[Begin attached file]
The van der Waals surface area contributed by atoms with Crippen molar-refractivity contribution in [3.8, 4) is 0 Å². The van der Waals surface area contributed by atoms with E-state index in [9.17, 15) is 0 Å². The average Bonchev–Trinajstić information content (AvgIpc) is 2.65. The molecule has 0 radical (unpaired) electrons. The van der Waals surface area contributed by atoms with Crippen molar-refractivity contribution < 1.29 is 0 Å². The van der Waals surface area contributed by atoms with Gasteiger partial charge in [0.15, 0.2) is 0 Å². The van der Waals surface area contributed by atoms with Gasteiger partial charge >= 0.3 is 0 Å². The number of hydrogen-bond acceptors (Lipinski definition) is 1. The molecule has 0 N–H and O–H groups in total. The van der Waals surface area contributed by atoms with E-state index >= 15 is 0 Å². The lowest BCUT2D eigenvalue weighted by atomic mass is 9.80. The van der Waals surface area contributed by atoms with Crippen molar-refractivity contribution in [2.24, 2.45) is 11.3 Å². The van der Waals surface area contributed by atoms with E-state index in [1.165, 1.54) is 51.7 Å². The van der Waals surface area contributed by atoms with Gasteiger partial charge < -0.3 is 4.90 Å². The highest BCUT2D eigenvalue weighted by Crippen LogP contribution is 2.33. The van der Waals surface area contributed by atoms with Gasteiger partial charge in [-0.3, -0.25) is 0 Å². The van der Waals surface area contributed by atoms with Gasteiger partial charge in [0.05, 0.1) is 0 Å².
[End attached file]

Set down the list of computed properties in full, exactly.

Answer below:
The van der Waals surface area contributed by atoms with Crippen molar-refractivity contribution in [3.8, 4) is 0 Å². The van der Waals surface area contributed by atoms with E-state index in [9.17, 15) is 0 Å². The average Bonchev–Trinajstić information content (AvgIpc) is 2.65. The molecule has 0 radical (unpaired) electrons. The van der Waals surface area contributed by atoms with Crippen molar-refractivity contribution < 1.29 is 0 Å². The van der Waals surface area contributed by atoms with Gasteiger partial charge in [0.15, 0.2) is 0 Å². The van der Waals surface area contributed by atoms with Gasteiger partial charge >= 0.3 is 0 Å². The number of hydrogen-bond acceptors (Lipinski definition) is 1. The molecule has 0 N–H and O–H groups in total. The van der Waals surface area contributed by atoms with E-state index >= 15 is 0 Å². The lowest BCUT2D eigenvalue weighted by atomic mass is 9.80. The van der Waals surface area contributed by atoms with Crippen molar-refractivity contribution in [2.24, 2.45) is 11.3 Å². The van der Waals surface area contributed by atoms with E-state index in [1.165, 1.54) is 51.7 Å². The van der Waals surface area contributed by atoms with Gasteiger partial charge < -0.3 is 4.90 Å². The highest BCUT2D eigenvalue weighted by Crippen LogP contribution is 2.33. The van der Waals surface area contributed by atoms with Gasteiger partial charge in [-0.3, -0.25) is 0 Å². The van der Waals surface area contributed by atoms with Gasteiger partial charge in [0.05, 0.1) is 0 Å².